These are the direct consequence of intentionally punitive government policies, which aim at enforcing ‘personal responsibility’ and ‘behavioural change’ on those citizens with the fewest choices.

Dan Carden’s letter to Amber Rudd

I was pleased to see Liverpool Walton MP Dan Carden’s letter to Amber Rudd (below) which addresses some of the concerns many of us have raised. He also notes that without a GP’s ‘fit note’, (the Conservative’s Orwellian rebrand of the sick note) it isn’t possible for people challenging Department for Work and Pensions (DWP) decisions to claim Employment and Support Allowance (ESA) in the interim period, until their appeal is heard at Tribunal. 

Indeed, people who have lodged an appeal against a wrongful decision have been blocked from claiming ESA while awaiting the hearing, due to the misleading letter routinely sent from the DWP to doctors. This prevents untold numbers of low-income claimants from accessing financial support while they wait for months on end to go to tribunal. 

Entitlement to ESA pending appeal is enshrined in the ESA Regulations to cover the whole of the period leading up the hearing. It is also possible to have the payment backdated to cover the Mandatory Review waiting period too – it can take over six weeks for the DWP to review their original decision, over which time people are left without welfare support.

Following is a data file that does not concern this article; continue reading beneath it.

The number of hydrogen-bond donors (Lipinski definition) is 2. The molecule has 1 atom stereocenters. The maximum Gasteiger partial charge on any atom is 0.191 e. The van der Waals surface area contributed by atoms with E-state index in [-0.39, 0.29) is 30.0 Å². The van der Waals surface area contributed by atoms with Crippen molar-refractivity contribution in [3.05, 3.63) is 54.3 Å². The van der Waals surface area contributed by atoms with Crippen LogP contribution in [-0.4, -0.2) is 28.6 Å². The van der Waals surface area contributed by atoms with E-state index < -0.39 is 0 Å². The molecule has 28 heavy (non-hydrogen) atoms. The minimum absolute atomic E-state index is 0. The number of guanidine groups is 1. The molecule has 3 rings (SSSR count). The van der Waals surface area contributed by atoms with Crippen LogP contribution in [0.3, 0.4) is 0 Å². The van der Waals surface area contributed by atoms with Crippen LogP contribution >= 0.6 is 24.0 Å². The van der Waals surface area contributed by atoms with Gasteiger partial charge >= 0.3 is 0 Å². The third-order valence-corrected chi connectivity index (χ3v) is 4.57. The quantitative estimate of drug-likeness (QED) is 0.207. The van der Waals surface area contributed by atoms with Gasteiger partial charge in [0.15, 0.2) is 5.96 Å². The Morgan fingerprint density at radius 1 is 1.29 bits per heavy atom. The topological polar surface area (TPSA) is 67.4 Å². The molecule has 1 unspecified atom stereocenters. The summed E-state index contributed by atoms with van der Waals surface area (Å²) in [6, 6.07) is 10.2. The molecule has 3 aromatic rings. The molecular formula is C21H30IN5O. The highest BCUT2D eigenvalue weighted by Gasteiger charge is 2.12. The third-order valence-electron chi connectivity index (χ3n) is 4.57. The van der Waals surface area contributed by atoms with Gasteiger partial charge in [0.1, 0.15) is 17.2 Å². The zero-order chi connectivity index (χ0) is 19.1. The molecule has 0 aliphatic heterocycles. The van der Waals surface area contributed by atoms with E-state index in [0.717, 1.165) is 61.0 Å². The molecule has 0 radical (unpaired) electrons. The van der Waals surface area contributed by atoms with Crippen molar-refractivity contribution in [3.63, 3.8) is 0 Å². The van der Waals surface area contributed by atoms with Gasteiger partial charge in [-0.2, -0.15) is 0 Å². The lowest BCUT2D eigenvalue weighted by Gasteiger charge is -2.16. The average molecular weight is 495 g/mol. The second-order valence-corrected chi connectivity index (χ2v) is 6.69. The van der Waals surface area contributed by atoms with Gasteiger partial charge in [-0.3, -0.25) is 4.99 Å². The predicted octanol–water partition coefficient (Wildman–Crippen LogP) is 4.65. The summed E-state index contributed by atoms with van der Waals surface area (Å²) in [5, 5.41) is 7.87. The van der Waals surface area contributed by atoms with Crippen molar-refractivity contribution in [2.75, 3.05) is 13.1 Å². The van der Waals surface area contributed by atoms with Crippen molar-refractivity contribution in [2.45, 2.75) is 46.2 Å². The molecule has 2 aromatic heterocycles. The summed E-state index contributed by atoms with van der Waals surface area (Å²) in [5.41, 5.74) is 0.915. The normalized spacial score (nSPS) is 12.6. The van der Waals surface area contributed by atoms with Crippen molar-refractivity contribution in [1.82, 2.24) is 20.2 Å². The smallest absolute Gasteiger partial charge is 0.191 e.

However, ESA pending appeal is not paid automatically – people usually have to ask for it, and must provide fit notes from their GP, presenting these along with their appeal acknowledgment letter from the Tribunal Courts to their local Job Centre. The Job Centre should report back to the DWP who will arrange for ESA pending appeal to be paid.

It simply isn’t appropriate for the DWP to interfere in a GP’s professional and qualified judgement, especially given the high rate of successful ESA appeals, indicating just how poor the decisions issued by the DWP actually are concerning people’s capacity to work. 

Dan’s letter:

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Related

Jobcentre tells GP to stop issuing sick notes to patient assessed as ‘fit for work’ and he died.

Rogue company Unum’s profiteering hand in the government’s work, health and disability green paper

The new Work and Health Programme: government plan social experiments to “nudge” sick and disabled people into work

Tories propose nudge, big business AI initiative and ‘personal responsibility’ in place of adequate health care funding

 


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Twin brothers found hanging from tree in tragic suicide pact after benefits were cut

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Vulnerable twin brothers were found hanging from a tree in Greater Manchester within months of their social security support being axed by the Department for Work and Pensions (DWP), the Manchester Evening News reportsNeil and Paul Micklewright were found by someone walking their dog in Urmston on 31 July 2018.

Suicide notes were found in the brothers’ pockets, and similar longer notes were found “neatly laid out” on a table in their home. Police coroners officer David Wood told an inquest that when officers searched the brothers’ flat they found financial documents had been arranged in folders, the fridge and freezer had been emptied and defrosted, the fish tank had been emptied and cleaned, their clothes had been packed away in plastic bags, electrical appliances had been switched off, the batteries were removed from the smoke alarms and the beds had been stripped.